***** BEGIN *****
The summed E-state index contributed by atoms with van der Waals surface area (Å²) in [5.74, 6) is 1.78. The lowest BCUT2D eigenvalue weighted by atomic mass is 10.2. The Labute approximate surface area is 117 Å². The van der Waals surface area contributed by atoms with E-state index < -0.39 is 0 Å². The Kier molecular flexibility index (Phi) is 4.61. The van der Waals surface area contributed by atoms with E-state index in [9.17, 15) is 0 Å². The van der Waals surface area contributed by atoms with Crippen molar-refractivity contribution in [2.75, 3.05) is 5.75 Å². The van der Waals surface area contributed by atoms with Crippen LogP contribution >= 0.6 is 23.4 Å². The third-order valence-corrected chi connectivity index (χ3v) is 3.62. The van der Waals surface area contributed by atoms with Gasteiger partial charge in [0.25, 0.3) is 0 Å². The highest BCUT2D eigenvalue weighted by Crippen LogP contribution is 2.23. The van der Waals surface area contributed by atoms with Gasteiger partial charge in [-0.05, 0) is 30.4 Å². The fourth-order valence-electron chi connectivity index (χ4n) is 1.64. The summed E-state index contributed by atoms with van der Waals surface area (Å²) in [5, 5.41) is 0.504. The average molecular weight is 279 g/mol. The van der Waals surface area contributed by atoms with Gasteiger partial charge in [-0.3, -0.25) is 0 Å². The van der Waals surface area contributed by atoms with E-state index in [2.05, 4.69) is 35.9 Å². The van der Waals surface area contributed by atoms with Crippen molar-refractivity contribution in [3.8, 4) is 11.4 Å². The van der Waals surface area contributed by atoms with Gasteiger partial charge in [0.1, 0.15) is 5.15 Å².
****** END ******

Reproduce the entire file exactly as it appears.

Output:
The summed E-state index contributed by atoms with van der Waals surface area (Å²) in [5.74, 6) is 1.78. The lowest BCUT2D eigenvalue weighted by atomic mass is 10.2. The Labute approximate surface area is 117 Å². The van der Waals surface area contributed by atoms with E-state index < -0.39 is 0 Å². The Kier molecular flexibility index (Phi) is 4.61. The van der Waals surface area contributed by atoms with E-state index in [9.17, 15) is 0 Å². The van der Waals surface area contributed by atoms with Crippen molar-refractivity contribution in [2.75, 3.05) is 5.75 Å². The van der Waals surface area contributed by atoms with Crippen LogP contribution >= 0.6 is 23.4 Å². The third-order valence-corrected chi connectivity index (χ3v) is 3.62. The van der Waals surface area contributed by atoms with Gasteiger partial charge in [0.25, 0.3) is 0 Å². The highest BCUT2D eigenvalue weighted by Crippen LogP contribution is 2.23. The van der Waals surface area contributed by atoms with Gasteiger partial charge in [-0.05, 0) is 30.4 Å². The fourth-order valence-electron chi connectivity index (χ4n) is 1.64. The summed E-state index contributed by atoms with van der Waals surface area (Å²) in [5, 5.41) is 0.504. The average molecular weight is 279 g/mol. The van der Waals surface area contributed by atoms with Gasteiger partial charge in [-0.3, -0.25) is 0 Å². The van der Waals surface area contributed by atoms with E-state index in [2.05, 4.69) is 35.9 Å². The van der Waals surface area contributed by atoms with Crippen molar-refractivity contribution in [3.8, 4) is 11.4 Å². The van der Waals surface area contributed by atoms with Gasteiger partial charge in [0.1, 0.15) is 5.15 Å².